In Salt Lake, poverty remains concentrated in urban areas

Poverty data for Utah’s three largest metros. Image courtesy Apartment List.

Across the U.S. the poverty rate is rising, but unlike in previous decades, poverty is moving away from city centers and to the suburbs.  Poverty rates in Utah are also climbing but unlike the national trend, poverty in Salt Lake remains urban-centered.

According to a Joint Center on Housing Studies at Harvard University, between 2000 and 2015 poverty increased in low-density, medium-density and high-density metropolitan areas.  In the same 15-year time period, in 85 percent of metro areas, the percentage of residents living in poverty in the urban centers dropped.  Nationally, the share of residents living in poverty in our nation’s urban centers went from 51 percent in 2000 to 43 percent in 2015, despite the fact that the poverty rate increased from 11.3 to 13.5 percent in the same time period.

While nationally poverty is becoming less urban-centered, in the Salt Lake metro area suburban poverty has gone down since 2000.  According to a report by Apartment List, an online retail marketplace, based on data from the Harvard study, the share of residents living in poverty in low and mid-density neighborhoods dropped by 11 percent going from 49 percent in 2000 to 38 percent in 2015.

Despite Salt Lake’s growth in poverty in high-density neighborhoods, the Provo and Ogden metro areas saw either a reduction or a minimal growth in the percentage of residents living in poverty in the urban centers.  Provo experienced an increase of 2 percent between 2000 and 2015, while Odgen saw a significant decrease with most of its poverty moving to the suburbs.  Ogden’s numbers could be skewed by the fact that up until 2005, the Ogden metro area was part of the Salt Lake metro area.

Data gathered by the University of Utah’s Kem C. Gardner Policy Institute shows that, in Salt Lake County, lower median incomes are concentrated in higher-density neighborhoods.  The data is based on the 2010 U.S. Census and shows that with the exception of the Avenues, East Bench and Sugar House neighborhoods, incomes in Salt Lake City proper are significantly lower than in most other parts of the county.

Poverty is Salt Lake may still be very urbanized, but county-wide Salt Lake County has the second lowest poverty rate of the state’s six counties with populations over 100,000.  Only Davis County has a lower poverty rate.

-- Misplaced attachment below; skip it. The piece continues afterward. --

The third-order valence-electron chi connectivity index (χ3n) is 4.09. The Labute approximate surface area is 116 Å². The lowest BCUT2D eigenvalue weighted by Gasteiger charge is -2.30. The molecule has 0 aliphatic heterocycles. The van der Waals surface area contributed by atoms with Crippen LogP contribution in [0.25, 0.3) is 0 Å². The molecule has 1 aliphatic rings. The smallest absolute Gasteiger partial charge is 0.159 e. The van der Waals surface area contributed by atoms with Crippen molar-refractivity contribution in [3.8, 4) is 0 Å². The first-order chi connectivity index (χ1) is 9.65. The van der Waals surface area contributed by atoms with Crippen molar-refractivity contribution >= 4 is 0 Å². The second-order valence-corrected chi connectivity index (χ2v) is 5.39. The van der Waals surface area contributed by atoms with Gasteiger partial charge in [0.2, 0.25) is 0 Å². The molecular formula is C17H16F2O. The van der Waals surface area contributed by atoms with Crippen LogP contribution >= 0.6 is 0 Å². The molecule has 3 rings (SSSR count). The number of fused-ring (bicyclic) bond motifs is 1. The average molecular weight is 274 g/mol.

One factor for Salt Lake’s numbers could be that the region is just now experiencing the return to urban centers that begin in other metros during and shortly after the Great Recession.

Based on the Harvard study, in all but 12 metro areas the population living in high-density poor neighborhoods increased while the share of residents living in poverty in these neighborhoods decreased.

Salt Lake City has added several hundred new luxury and market-rate residential units since 2015 and will have several thousand more in the next few years.  The city is adding as many multifamily units and the rest of the Wasatch Front combined, meaning that while Salt Lake County has kept most of its poverty centralized, it too may begin to spill out to the suburbs as living in the urban center becomes more expensive.

The authors of the Harvard study note that suburban areas lack transit and other amenities that low-income residents rely on, indicating that it will take a collaborative effort between urban and suburban centers to assist its low-income residents.

Map showing median incomes in Salt Lake County. The darker the green the higher the median income. Image courtesy Kem C. Gardner Policy Institute.
Map showing poverty rate for Utah’s six largest counties. The darker the orange the higher the poverty rate. Image courtesy Kem C. Gardner Policy Institute.

Posted by Isaac Riddle

Isaac Riddle grew up just outside of Salt Lake City, Utah. He has a BA in English literature from the University of Utah and a Masters of Journalism from Temple University. Isaac has written for Next City, The Philadelphia Public School Notebook and Salt Lake City Weekly. Before embarking on a career in journalism, Isaac taught High School English in the Kensington neighborhood of Philadelphia. Isaac is the founder of Building Salt Lake and can be reached at